In the end, I produced a final product which unfortunately did not earn a distinction but which I am still proud of, not so much for any great insight contained therein, but for having completed it to a standard I was satisfied enough with. I also bullied the free version of wordpress.com into making a mini site where I included a (hopefully) reader-friendly thesis overview, in a bid to decrease the odds of my long-suffering baby vanishing into a black hole. I also wrote a piece based on my research for The Conversation. The media outlet features explainers and analysis by academic researchers. Considering that my Dad is an internationally renowned and respected scholar (who is also on the IPCC), emailing him the link to that article was a proud moment.
I also ventured into unfamiliar territory this year by starting Disability Crosses Borders. Through making this podcast and associated blog, I wanted to open up a space for conversations where disability, migration and culture meet. Having felt dislocated throughout the entire pandemic, making this little show has been the most fulfilling thing I’ve done this year, and, together with sending a certain thesis out the door, the thing I am proudest of.
Interviewing guests, somee who I knew to varying degrees before, some not, has given me the chance and great privilege to be in community with them, and often to kindle relationships I value a lot. I actually enjoy the audio editing and putting together a written piece on each episode as it means I get to really listen and reflect on what each person is generously sharing. I also really appreciate the crew who’ve voluntarily contributed to making sure there are full transcripts for each episode.
It’s been liberating, and crucial health-wise, for me to be able to shape DCB without the confines many larger media outlets have. I can try my best to make sure the stories and conversations are the ones that my guests genuinely want to have, and want to share. I can chat to them in advance, send them draft questions, and cut out anything they aren’t comfortable with afterwards. I can reschedule interviews as many times as my guests, or I, need. (In 2022, episodes will be a bit less frequent, as I’m making an effort to step back from many things in order to focus on my health).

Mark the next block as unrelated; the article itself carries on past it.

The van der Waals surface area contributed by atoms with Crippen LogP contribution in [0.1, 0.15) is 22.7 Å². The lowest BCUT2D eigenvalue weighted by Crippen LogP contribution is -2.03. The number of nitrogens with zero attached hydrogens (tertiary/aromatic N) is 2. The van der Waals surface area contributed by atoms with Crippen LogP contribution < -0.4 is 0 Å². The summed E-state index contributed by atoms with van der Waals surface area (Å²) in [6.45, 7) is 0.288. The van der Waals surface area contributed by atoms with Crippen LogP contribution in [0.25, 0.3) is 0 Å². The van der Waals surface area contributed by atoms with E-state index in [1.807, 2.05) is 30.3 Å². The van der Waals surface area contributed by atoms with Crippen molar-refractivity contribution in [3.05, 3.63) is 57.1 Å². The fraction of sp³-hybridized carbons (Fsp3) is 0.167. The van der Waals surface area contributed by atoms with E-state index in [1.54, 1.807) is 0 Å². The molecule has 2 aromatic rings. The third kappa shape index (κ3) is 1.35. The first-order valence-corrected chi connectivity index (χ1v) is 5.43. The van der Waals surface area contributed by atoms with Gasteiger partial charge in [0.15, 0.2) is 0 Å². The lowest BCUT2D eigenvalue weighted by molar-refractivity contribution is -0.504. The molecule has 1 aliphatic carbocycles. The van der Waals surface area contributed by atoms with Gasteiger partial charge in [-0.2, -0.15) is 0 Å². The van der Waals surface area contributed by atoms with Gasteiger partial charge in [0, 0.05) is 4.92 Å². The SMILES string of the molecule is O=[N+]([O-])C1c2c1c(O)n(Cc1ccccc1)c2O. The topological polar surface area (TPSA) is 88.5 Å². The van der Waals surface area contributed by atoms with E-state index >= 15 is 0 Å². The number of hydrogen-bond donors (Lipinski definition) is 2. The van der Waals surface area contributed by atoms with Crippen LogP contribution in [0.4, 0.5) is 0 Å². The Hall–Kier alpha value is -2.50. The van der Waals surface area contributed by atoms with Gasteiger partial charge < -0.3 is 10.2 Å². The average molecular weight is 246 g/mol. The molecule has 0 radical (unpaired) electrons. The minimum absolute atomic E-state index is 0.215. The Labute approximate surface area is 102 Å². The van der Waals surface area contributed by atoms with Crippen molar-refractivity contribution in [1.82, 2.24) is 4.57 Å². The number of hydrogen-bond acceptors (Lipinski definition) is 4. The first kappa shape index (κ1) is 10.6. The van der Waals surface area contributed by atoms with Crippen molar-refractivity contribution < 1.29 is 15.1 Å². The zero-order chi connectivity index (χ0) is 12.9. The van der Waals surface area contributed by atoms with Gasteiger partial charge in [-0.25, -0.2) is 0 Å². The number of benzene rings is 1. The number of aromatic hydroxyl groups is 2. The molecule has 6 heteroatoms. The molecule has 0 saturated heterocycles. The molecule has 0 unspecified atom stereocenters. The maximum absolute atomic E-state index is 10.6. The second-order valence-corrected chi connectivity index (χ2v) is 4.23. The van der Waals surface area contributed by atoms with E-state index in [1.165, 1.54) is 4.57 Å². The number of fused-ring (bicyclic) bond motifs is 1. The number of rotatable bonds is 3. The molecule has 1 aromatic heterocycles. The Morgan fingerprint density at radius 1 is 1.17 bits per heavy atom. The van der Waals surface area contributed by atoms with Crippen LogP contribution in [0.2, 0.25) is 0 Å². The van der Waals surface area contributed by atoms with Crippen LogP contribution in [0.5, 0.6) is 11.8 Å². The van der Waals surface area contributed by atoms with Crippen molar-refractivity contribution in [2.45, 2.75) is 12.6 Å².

Getting the word out about DCB has been tricky, so if you’d like to give me a belated christmas present, I’d be delighted if you’d like to check out Disability crosses Borders in written form here, or look for it wherever you listen to podcasts.
With that, here’s to the end of 2021! Wishing all of you the best of 2022s, surrounded by love and happy moments and fortitude to carry you through another doubtless rocky year ahead.
2 responses to “2021”
With my science translator hat on, thanks heaps for a great thesis! I enjoyed it and learnt about how poorly NZ funds public journalism. It truly shocked me to arrive here as a migrant over a decade ago and discover the appalling state of RNZ compared to the, at that time. robust Australian Broadcasting Commission with its much broader programming. Funnily enough I tackled Director of Programming John Howson on it and used the precise example of both-sides-ism when critising RNZ climate reporting. His view of journalism was firmly in the silly camp of both-sides-ism and competing with the trashy commercial sector. I actually blame much of the delay worldwide on this relativist school of journalism. Good luck with the long COVID.
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Thanks for reading it Kevin. And yes, I didn’t have an appreciation of quite how poor public funding of journalism was on a relative scale either. Melanie Bunce’s book The Broken Estate is a good exploration of NZ journalism (as at 2019). I’d love to see RNZ have multiple times the funding it does but equally would love to see management prioritising climate reporting a lot more. It does sound like it’s moving in the right direction, only much too slowly!